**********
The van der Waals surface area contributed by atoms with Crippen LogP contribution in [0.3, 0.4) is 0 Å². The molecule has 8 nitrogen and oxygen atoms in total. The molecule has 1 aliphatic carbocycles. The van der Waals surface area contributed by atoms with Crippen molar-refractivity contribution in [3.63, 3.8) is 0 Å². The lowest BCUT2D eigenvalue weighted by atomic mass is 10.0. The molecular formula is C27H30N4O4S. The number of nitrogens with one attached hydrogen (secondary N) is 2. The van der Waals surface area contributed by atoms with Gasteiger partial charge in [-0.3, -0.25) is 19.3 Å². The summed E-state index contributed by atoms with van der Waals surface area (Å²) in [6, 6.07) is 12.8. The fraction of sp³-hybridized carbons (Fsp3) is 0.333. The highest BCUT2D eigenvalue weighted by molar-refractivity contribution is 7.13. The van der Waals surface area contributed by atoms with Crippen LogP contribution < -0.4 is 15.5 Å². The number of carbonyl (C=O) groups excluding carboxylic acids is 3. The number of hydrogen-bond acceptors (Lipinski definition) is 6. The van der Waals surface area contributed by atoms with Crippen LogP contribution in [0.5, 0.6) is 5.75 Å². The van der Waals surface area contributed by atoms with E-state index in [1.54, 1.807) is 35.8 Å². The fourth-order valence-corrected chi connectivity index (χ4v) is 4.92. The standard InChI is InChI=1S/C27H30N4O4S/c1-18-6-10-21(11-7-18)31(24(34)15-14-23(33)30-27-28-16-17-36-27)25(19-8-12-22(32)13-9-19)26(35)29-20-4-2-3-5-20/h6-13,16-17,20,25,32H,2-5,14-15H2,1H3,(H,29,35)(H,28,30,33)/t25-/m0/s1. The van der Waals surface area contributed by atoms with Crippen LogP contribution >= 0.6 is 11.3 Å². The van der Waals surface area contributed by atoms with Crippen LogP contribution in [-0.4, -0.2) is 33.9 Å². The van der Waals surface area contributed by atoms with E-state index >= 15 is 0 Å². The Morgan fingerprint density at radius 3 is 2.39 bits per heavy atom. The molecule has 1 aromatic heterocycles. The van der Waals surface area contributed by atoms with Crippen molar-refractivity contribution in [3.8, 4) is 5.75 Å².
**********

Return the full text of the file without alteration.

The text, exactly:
The van der Waals surface area contributed by atoms with Crippen LogP contribution in [0.3, 0.4) is 0 Å². The molecule has 8 nitrogen and oxygen atoms in total. The molecule has 1 aliphatic carbocycles. The van der Waals surface area contributed by atoms with Crippen molar-refractivity contribution in [3.63, 3.8) is 0 Å². The lowest BCUT2D eigenvalue weighted by atomic mass is 10.0. The molecular formula is C27H30N4O4S. The number of nitrogens with one attached hydrogen (secondary N) is 2. The van der Waals surface area contributed by atoms with Gasteiger partial charge in [-0.3, -0.25) is 19.3 Å². The summed E-state index contributed by atoms with van der Waals surface area (Å²) in [6, 6.07) is 12.8. The fraction of sp³-hybridized carbons (Fsp3) is 0.333. The highest BCUT2D eigenvalue weighted by molar-refractivity contribution is 7.13. The van der Waals surface area contributed by atoms with Crippen LogP contribution < -0.4 is 15.5 Å². The number of carbonyl (C=O) groups excluding carboxylic acids is 3. The number of hydrogen-bond acceptors (Lipinski definition) is 6. The van der Waals surface area contributed by atoms with Crippen LogP contribution in [0.5, 0.6) is 5.75 Å². The van der Waals surface area contributed by atoms with E-state index in [1.54, 1.807) is 35.8 Å². The fourth-order valence-corrected chi connectivity index (χ4v) is 4.92. The standard InChI is InChI=1S/C27H30N4O4S/c1-18-6-10-21(11-7-18)31(24(34)15-14-23(33)30-27-28-16-17-36-27)25(19-8-12-22(32)13-9-19)26(35)29-20-4-2-3-5-20/h6-13,16-17,20,25,32H,2-5,14-15H2,1H3,(H,29,35)(H,28,30,33)/t25-/m0/s1. The van der Waals surface area contributed by atoms with Crippen LogP contribution >= 0.6 is 11.3 Å². The van der Waals surface area contributed by atoms with Crippen LogP contribution in [-0.4, -0.2) is 33.9 Å². The van der Waals surface area contributed by atoms with E-state index >= 15 is 0 Å². The Morgan fingerprint density at radius 3 is 2.39 bits per heavy atom. The molecule has 1 aromatic heterocycles. The van der Waals surface area contributed by atoms with Crippen molar-refractivity contribution in [3.8, 4) is 5.75 Å².